When a selection is highlighted, hitting 'F' will create a crossfade (using the default fade settings in Preferences) without giving you the Fades dialogue window.
Fade to end: 'G'
When the cursor is placed part of the way into a region, hitting 'G' will create a fade-out (using the default fade settings in Preferences) from the cursor position forward to the end of that region, as shown in the two screens below.
Cut and paste commands: 'X', 'C', 'V'
In Commands Focus mode, the usual Cut ('X'), Copy ('C') and Paste ('V') controls are available to you without the need to hold down the usual modifier keys (Command for Mac and Ctrl for Windows).
This does the same as Command+'E' on the Mac and Ctrl+'E' on Windows. If you have the cursor placed in a region, hitting 'B' will create an edit at the cursor position, as shown below.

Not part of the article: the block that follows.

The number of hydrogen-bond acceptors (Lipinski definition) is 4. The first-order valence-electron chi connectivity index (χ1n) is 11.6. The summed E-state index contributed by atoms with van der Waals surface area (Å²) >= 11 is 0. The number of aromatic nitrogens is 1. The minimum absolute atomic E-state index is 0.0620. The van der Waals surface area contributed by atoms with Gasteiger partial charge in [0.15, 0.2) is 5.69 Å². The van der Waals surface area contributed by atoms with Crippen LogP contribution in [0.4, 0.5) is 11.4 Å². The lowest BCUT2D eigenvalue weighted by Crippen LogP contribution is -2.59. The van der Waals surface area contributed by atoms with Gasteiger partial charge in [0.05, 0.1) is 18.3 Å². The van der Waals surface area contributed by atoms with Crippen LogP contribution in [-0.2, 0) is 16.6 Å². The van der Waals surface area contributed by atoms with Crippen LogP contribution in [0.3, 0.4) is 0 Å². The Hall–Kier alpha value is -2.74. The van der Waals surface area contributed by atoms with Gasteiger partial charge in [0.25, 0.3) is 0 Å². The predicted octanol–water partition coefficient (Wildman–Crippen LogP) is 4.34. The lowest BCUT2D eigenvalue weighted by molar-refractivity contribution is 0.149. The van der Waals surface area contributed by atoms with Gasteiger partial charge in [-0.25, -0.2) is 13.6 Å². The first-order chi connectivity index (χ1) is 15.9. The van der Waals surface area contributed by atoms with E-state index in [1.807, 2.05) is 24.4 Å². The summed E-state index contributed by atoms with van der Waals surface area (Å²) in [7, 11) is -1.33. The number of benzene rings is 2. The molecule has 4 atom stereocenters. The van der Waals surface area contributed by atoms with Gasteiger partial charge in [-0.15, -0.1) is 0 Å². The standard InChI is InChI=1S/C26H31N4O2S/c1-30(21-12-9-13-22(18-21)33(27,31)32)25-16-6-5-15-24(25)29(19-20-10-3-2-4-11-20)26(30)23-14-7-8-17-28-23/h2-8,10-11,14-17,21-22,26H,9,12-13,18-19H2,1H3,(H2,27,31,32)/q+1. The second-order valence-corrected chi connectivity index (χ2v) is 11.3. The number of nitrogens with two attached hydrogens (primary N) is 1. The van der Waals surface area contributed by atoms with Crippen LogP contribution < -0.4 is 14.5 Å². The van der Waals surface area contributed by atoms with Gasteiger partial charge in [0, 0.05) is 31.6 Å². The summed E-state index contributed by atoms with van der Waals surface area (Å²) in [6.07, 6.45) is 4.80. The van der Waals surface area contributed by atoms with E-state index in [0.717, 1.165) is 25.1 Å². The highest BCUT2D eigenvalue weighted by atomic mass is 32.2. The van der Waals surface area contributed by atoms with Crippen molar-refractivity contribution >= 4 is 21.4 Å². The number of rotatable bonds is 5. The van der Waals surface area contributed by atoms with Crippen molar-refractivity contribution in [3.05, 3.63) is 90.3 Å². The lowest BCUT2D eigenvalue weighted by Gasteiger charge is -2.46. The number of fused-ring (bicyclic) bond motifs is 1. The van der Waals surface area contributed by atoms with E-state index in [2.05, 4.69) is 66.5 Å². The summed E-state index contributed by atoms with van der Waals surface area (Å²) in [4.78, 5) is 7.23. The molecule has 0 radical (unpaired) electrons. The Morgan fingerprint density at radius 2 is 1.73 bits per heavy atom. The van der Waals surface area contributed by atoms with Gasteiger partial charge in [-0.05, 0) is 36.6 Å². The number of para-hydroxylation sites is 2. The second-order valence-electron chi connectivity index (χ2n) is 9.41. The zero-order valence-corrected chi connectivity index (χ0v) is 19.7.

Similarly, if you have highlighted a selection, hitting 'B' will create edits at both ends of the selection (see below).
The next two commands toggle between two states each time you click on them.
Timeline insertion follows playback on/off: 'N'
This allows you to turn on and off 'insertion follows playback'. With this preference on, the cursor will stay where it is when you stop playback and will continue on from that point when you hit Play. With it off, when you stop playback the cursor goes back to the point you started to play from. Before this shortcut was added to Pro Tools you had to go into the preferences to change this setting, which was a real pain.
Track view toggle: '-' (minus key on main keyboard, not the numeric keypad)